William "Billy" Connolly, Jr., CBE is a Scottish comedian, musician, presenter and actor. He is sometimes known, especially in his native Scotland, by the nickname The Big Yin (The Big One). His first trade, in the early 1960s, was as a welder (specifically a boilermaker) in the Glasgow shipyards, but he gave it up towards the end of the decade to pursue a career as a folk singer in the Humblebums and subsequently as a soloist. In the early 1970s he made the transition from folk-singer with a comedic persona to fully-fledged comedian, a role in which he continues. He also became an actor, and has appeared in such films as Mrs. Brown (1997), for which he was nominated for a BAFTA; The Boondock Saints (1999); The Last Samurai (2003); Lemony Snicket's A Series of Unfortunate Events (2004); and The X-Files: I Want to Believe (2008).
In his first full-length autobiography, comedy legend and national treasure Billy Connolly reveals the truth behind his windswept and interesting life.
Born in a tenement flat in Glasgow in 1942, orphaned by the age of 4, and a survivor of appalling abuse at the hands of his own family, Billy's life is a remarkable story of success against all the odds.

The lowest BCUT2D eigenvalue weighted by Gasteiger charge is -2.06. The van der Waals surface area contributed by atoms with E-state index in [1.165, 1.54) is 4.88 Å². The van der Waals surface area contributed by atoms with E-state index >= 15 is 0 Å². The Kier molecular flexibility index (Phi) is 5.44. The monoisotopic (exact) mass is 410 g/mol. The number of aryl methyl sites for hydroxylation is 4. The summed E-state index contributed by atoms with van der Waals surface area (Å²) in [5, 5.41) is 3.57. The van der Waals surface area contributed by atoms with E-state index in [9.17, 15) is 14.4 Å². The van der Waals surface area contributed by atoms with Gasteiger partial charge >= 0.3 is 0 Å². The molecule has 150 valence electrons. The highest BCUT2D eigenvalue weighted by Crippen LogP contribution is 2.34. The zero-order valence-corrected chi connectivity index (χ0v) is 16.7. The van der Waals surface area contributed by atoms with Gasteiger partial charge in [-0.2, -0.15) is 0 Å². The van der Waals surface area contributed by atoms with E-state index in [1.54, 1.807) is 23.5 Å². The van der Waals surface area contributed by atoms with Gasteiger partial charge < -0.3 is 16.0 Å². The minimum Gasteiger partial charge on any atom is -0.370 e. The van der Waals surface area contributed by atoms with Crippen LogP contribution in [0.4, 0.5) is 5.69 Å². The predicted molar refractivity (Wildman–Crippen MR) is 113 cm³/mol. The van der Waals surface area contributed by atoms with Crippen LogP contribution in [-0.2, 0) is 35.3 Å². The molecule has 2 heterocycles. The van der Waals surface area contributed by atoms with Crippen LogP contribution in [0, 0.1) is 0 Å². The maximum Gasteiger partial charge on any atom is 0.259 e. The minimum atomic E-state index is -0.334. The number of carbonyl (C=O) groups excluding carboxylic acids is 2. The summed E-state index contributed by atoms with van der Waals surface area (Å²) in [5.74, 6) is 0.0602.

Billy found his escape first as an apprentice welder in the shipyards of the River Clyde. Later he became a folk musician - a 'rambling man' - with a genuine talent for playing the banjo. But it was his ability to spin stories, tell jokes and hold an audience in the palm of his hand that truly set him apart.
As a young comedian Billy broke all the rules. He was fearless and outspoken - willing to call out hypocrisy wherever he saw it. But his stand-up was full of warmth, humility and silliness too. His startling, hairy 'glam-rock' stage appearance - wearing leotards, scissor suits and banana boots - only added to his appeal.
It was an appearance on Michael Parkinson's chat show in 1975 - and one outrageous story in particular - that catapulted Billy from cult hero to national star. TV shows, documentaries, international fame and award-winning Hollywood movies followed. Billy's pitch-perfect stand-up comedy kept coming too - for over 50 years, in fact - until a double diagnosis of cancer and Parkinson's Disease brought his remarkable live performances to an end. Since then he has continued making TV shows, creating extraordinary drawings... and writing.
Windswept and Interesting is Billy's story in his own words. It is joyfully funny - stuffed full of hard-earned wisdom as well as countless digressions on fishing, farting and the joys of dancing naked. It is an unforgettable, life-affirming story of a true comedy legend.
'I didn't know I was Windswept and Interesting until somebody told me. It was a friend who was startlingly exotic himself. He'd just come back from Kashmir and was all billowy shirt and Indian beads. I had long hair and a beard and was swishing around in electric blue flairs.
He said: "Look at you - all windswept and interesting!"
I just said: "Exactly!"
After that, I simply had to maintain my reputation...'